So anticipation ran high for the world premiere of The Hard Problem in the newly renovated Dorfman Theatre at the National. The revelation? Instead of a nine-hour treasure trove, this time Stoppard is offering a 90-minute jewel — one that, in the tradition of theater of ideas, will challenge you to think as well as feel.

The mystery of consciousness

The Hard Problem follows Hilary, a young psychology researcher at a brain research institute, over a period of nine years, as she grapples with challenging questions that are scientific, philosophical, and personal. We first see her challenging her pragmatic mentor, Spike (who is also her lover) on topics related to the so-called “hard problem” (named by David Chalmers, an Australian philosopher, regarding the mystery of consciousness.) She trying to connect the dots between consciousness, human motivation, and “doing good” — and she won’t give up. Over a dozen scenes, as Hilary’s career flourishes, an ensemble of nine other characters join in an ongoing debate on related issues, including Cartesian dualism, moral relativism vs. moral absolutism, altruism vs. egoism, miracle vs. coincidence, and the essential difference between the terms “brain” and “mind.”

Sounds heady? Of course it is. After all, it’s a Tom Stoppard play. Stoppardian characters are born to ask questions, like: “Can a computer do what a brain can do?,,” “Is there such a thing as coincidence?,” or “Is God the ‘last man standing’?” (the latter being the topic of one of Hilary’s academic papers). It’s what his characters love to do. As Valentine, a young scholar in Stoppard’s masterpiece Arcadia, explains: “It’s the best possible time to be alive, when everything you thought you knew is wrong.”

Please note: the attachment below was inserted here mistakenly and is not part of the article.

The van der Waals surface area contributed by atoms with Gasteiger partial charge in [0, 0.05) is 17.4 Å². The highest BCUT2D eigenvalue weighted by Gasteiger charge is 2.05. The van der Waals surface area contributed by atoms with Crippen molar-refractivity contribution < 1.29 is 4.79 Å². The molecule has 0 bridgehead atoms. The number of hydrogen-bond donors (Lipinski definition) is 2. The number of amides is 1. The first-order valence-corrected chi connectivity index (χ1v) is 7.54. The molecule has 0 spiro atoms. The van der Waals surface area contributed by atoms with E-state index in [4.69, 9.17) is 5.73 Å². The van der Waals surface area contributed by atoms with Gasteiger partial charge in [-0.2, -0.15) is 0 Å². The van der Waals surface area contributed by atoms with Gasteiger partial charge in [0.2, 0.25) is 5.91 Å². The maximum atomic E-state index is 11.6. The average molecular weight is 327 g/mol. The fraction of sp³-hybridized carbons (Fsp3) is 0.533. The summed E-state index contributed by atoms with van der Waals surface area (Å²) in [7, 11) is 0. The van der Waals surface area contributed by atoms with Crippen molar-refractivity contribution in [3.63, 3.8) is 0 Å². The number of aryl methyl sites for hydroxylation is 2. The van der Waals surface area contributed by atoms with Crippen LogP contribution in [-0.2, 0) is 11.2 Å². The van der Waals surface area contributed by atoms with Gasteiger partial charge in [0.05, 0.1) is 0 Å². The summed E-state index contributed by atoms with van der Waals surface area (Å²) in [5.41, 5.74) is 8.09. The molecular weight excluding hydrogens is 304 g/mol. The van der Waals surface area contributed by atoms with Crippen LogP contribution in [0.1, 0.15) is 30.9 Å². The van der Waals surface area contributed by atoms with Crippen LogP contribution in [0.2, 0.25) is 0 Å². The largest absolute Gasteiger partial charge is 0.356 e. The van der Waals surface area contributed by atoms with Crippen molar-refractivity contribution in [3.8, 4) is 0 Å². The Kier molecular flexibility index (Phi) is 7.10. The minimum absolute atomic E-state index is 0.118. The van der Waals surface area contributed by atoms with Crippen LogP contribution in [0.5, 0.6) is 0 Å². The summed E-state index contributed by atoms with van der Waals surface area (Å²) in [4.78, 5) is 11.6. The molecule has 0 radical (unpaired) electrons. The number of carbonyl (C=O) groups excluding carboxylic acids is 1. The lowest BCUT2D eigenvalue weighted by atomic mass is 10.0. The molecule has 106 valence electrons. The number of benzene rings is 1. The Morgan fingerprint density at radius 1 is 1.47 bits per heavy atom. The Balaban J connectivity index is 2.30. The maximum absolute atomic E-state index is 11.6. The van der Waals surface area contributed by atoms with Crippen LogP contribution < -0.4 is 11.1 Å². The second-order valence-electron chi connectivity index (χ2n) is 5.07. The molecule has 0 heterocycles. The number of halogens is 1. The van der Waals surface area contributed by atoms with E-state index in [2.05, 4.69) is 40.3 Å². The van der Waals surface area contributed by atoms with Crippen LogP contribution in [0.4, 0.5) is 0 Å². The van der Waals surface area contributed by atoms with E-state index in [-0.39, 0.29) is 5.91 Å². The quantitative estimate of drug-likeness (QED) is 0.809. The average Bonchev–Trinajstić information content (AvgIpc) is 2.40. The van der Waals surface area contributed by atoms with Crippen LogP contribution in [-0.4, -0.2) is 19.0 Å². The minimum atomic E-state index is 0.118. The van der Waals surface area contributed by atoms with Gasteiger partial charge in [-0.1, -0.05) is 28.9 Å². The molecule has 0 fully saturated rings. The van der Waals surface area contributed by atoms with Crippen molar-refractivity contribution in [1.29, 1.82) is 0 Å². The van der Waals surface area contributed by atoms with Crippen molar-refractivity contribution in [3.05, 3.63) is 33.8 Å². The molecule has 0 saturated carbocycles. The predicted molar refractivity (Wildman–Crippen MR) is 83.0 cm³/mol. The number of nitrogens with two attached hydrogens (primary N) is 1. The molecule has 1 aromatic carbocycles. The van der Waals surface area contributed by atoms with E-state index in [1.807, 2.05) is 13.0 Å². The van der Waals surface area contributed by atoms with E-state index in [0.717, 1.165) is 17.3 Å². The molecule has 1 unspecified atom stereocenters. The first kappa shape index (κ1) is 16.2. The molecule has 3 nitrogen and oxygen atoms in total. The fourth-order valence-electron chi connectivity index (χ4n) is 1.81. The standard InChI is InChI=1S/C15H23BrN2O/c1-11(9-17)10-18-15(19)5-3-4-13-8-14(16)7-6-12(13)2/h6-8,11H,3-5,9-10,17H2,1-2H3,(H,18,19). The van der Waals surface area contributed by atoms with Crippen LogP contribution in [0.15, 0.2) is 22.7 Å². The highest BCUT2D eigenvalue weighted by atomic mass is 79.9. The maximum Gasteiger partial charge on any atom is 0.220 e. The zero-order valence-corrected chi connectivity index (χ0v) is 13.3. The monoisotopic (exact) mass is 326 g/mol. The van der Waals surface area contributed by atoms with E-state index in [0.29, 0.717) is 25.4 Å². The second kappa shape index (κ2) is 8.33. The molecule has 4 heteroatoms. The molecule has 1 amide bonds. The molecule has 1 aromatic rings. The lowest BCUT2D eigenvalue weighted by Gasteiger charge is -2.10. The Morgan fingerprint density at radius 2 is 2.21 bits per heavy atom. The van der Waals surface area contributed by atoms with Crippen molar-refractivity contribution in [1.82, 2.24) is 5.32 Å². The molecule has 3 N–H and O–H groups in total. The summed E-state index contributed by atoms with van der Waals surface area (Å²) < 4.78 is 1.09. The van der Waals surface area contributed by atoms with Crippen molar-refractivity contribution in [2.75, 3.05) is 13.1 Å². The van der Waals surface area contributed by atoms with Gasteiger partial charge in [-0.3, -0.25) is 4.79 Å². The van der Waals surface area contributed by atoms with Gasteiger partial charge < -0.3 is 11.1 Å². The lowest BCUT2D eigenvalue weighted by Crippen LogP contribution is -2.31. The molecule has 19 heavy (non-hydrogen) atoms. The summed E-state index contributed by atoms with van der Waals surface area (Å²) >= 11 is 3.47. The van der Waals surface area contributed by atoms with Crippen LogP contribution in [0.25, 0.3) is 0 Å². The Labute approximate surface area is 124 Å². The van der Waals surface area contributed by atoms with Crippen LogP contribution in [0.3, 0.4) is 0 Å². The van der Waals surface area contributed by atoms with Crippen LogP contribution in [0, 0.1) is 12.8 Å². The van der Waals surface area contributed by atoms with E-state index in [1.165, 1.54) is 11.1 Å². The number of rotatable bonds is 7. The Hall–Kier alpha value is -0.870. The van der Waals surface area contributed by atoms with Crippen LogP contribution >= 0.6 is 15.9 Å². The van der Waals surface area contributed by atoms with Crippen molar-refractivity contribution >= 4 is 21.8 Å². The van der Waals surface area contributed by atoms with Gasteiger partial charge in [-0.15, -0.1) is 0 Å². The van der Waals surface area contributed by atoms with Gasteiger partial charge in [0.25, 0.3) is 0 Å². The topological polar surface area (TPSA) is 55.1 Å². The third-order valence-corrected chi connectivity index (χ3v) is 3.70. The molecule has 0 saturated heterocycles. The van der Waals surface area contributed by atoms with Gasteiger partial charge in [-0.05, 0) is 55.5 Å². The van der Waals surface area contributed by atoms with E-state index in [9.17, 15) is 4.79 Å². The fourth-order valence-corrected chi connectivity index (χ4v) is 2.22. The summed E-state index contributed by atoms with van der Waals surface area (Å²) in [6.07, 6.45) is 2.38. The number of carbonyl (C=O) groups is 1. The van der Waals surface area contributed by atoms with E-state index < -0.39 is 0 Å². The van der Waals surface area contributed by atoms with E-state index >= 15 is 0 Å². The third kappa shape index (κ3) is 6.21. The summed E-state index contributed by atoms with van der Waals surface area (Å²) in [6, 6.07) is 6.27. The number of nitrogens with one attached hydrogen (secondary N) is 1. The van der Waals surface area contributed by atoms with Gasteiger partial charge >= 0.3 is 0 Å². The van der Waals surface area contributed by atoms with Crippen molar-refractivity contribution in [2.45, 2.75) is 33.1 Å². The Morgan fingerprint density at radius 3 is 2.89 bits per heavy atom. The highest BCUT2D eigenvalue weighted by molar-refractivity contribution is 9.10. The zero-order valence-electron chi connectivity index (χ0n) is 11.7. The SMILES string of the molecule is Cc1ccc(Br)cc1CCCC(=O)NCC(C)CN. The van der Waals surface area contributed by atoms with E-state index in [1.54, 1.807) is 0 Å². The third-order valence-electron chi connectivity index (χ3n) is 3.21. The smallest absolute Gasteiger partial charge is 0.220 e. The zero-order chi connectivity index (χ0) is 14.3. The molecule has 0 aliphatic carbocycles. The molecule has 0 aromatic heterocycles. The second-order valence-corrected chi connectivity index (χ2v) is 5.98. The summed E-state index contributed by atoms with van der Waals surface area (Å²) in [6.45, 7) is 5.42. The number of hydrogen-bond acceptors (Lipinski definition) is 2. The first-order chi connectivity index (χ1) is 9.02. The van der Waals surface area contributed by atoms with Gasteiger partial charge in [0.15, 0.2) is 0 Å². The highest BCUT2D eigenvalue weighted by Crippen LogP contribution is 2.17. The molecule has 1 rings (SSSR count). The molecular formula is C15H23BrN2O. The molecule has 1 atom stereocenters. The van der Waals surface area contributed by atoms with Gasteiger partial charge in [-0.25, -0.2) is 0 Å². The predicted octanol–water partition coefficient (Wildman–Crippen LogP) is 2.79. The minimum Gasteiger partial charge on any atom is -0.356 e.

What makes The Hard Problem moving as well as engaging is the conflation of the intellectual and the personal. Hilary has another “hard problem” — a deeply personal secret in her past that haunts her, sending her down on her knees every night to pray. “Why are you praying?” her lover/mentor Spike asks, bewildered. “I’m praying for a miracle,” she replies. Like Arcadia, The Hard Problemfunctions like a mystery as well, as clues to Hilary’s secret (a child she had at 15 and gave up for adoption) are planted in scene after scene until the play’s unexpected conclusion.

Resolve and vulnerability

Stoppard portrays strong, appealing women, such as the brilliant Thomasina and the determined Hannah in Arcadia, the passionate Natalie Herzen in Coast of Utopia. Here, the character of Hilary joins their ranks, played with a touching mixture of resolve and vulnerability by Olivia Vinall. She leads an able cast, including Damien Molony as her pragmatic paramour and Anthony Calf as the tough-minded financier of her research institute.

Sir Nicholas Hytner, the National’s outgoing artistic director, has staged The Hard Problem with clarity and simplicity. The dozen scenes are bridged by sparkling strains of Bach’s piano music. Above Bob Crowley’s spare, stylish set hangs an abstract tangle of wires, representing the neurons and synapses of the brain, through which colored lights course as the music plays. The result is a pristine harmony of form and content, of scenic and sound elements, in this elegant investigation of the workings of the mind and heart.

The playbill of the National Theatre includes an exchange of letters written between Stoppard and Richard Dawkins, an evolutionary biologist, on the topic of altruism and “doing good” — a correspondence that contributed to the birth of this play. Reading these letters, one is struck by the passionate and abiding commitment to the life of the mind that this Renaissance playwright has.

I imagine that the questions raised by this scintillating play will remain in our own minds long after the lights go down. After all, as Hannah says in Arcadia: ““It’s wanting to know that makes us matter, otherwise we’re going out the way we came in.”



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theatre

Have any Molonians out there seen Damien's play yet?

we'd love to hear what you think!